The public’s attitude toward immigration is changing

One fifth of British people have become more positive about immigration over the last few years, mainly because of a more “positive publicity” about immigration.

Over 20% of people surveyed by the research firm Ipsos MORI have recently become more positive about the impact of immigration, of which half had changed their views after becoming more aware of how much migrants contribute to the country.

Ipsos MORI has been surveying British adults on their attitudes to immigrants since 2015. The headline finding is that 47% of people now think that immigration has had a positive impact, compared to 29% who think it is negative. That is a significant improvement since the EU referendum.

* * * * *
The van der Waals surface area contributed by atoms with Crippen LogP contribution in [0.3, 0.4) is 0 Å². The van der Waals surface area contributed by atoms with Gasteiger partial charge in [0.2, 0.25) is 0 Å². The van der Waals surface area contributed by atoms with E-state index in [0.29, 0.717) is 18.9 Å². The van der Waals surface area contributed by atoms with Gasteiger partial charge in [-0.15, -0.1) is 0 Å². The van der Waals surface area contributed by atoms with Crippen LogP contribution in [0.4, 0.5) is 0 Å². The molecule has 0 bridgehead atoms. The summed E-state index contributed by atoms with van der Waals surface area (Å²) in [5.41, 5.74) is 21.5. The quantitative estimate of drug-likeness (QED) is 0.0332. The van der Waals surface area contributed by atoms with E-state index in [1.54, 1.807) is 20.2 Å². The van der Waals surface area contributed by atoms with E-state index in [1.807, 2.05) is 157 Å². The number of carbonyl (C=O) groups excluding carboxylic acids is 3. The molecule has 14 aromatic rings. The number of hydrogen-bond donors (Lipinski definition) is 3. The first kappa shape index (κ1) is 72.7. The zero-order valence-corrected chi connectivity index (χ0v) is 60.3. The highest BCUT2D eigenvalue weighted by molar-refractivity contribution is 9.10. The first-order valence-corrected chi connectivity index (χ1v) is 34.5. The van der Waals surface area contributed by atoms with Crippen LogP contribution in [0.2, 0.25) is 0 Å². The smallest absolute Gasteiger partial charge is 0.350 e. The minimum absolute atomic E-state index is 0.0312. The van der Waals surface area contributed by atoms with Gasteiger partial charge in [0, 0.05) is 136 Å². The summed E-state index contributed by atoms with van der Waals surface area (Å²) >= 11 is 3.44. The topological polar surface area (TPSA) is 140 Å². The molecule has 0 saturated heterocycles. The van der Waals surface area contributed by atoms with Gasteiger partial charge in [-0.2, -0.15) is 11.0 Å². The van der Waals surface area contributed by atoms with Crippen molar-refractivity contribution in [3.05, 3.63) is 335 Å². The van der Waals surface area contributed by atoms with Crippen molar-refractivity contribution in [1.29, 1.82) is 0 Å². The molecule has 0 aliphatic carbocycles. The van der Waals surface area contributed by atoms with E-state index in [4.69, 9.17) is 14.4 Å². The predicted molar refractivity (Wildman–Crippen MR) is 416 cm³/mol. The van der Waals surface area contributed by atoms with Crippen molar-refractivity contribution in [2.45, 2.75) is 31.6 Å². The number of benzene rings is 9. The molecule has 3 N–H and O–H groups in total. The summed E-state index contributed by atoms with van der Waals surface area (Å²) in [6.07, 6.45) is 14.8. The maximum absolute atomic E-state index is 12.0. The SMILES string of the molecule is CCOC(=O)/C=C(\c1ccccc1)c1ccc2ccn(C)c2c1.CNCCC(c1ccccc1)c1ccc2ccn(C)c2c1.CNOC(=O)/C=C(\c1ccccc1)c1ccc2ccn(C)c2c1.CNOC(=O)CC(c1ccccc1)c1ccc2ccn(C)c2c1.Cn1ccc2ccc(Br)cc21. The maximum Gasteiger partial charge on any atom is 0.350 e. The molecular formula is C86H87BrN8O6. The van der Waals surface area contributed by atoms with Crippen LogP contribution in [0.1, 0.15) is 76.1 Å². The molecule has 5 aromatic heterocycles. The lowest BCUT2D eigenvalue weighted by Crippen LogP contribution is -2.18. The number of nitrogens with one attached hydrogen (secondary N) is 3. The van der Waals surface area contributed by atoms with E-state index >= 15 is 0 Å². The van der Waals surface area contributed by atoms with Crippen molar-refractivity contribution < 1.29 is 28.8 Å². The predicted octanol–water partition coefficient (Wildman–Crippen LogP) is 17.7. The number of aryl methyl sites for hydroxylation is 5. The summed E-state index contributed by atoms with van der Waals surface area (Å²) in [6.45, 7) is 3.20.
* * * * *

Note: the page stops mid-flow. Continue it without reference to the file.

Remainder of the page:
That question looks back at the impact of immigration to date; when asked to look forward to whether immigration should be reduced, a majority (54%) are still against this, but that has fallen from 67% in early 2015.

Returning to the question of whether migration has had a positive or negative impact up to now, 21% of people had changed their mind over the past few years, becoming either more positive or less negative. Of those, 51% said that they had shifted views because “the discussions over the past few years have highlighted how much immigrants contribute to the UK”.

That means that around 276 people out of the 2520 surveyed, or 11%, had both changed their mind and given positive coverage of immigration as a reason for doing so.

Posted in English on Dec 12, 2019.